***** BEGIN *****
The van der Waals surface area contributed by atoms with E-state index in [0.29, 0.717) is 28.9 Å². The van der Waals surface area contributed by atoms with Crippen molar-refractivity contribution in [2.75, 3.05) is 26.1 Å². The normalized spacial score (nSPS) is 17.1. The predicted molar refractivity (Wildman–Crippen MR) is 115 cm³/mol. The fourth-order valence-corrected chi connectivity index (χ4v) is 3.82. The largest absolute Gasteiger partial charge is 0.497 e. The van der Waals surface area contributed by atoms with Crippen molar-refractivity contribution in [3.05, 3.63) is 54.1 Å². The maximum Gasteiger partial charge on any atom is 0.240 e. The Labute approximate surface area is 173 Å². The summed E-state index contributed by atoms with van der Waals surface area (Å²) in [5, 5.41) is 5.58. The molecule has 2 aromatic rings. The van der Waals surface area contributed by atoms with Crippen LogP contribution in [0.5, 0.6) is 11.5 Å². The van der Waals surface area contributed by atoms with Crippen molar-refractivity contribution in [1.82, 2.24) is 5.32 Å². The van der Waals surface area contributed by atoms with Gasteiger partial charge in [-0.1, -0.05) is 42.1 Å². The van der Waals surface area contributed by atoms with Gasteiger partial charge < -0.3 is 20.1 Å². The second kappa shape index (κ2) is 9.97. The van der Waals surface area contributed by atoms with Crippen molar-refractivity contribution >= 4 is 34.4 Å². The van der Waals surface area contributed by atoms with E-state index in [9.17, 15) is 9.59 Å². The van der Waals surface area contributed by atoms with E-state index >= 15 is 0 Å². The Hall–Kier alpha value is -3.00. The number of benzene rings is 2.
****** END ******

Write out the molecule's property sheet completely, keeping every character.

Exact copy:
The van der Waals surface area contributed by atoms with E-state index in [0.29, 0.717) is 28.9 Å². The van der Waals surface area contributed by atoms with Crippen molar-refractivity contribution in [2.75, 3.05) is 26.1 Å². The normalized spacial score (nSPS) is 17.1. The predicted molar refractivity (Wildman–Crippen MR) is 115 cm³/mol. The fourth-order valence-corrected chi connectivity index (χ4v) is 3.82. The largest absolute Gasteiger partial charge is 0.497 e. The van der Waals surface area contributed by atoms with Crippen molar-refractivity contribution in [3.05, 3.63) is 54.1 Å². The maximum Gasteiger partial charge on any atom is 0.240 e. The Labute approximate surface area is 173 Å². The summed E-state index contributed by atoms with van der Waals surface area (Å²) in [5, 5.41) is 5.58. The molecule has 2 aromatic rings. The van der Waals surface area contributed by atoms with Crippen LogP contribution in [0.5, 0.6) is 11.5 Å². The van der Waals surface area contributed by atoms with Crippen molar-refractivity contribution in [1.82, 2.24) is 5.32 Å². The van der Waals surface area contributed by atoms with Gasteiger partial charge in [-0.1, -0.05) is 42.1 Å². The van der Waals surface area contributed by atoms with Gasteiger partial charge < -0.3 is 20.1 Å². The second kappa shape index (κ2) is 9.97. The van der Waals surface area contributed by atoms with Crippen molar-refractivity contribution >= 4 is 34.4 Å². The van der Waals surface area contributed by atoms with E-state index in [9.17, 15) is 9.59 Å². The van der Waals surface area contributed by atoms with E-state index >= 15 is 0 Å². The Hall–Kier alpha value is -3.00. The number of benzene rings is 2.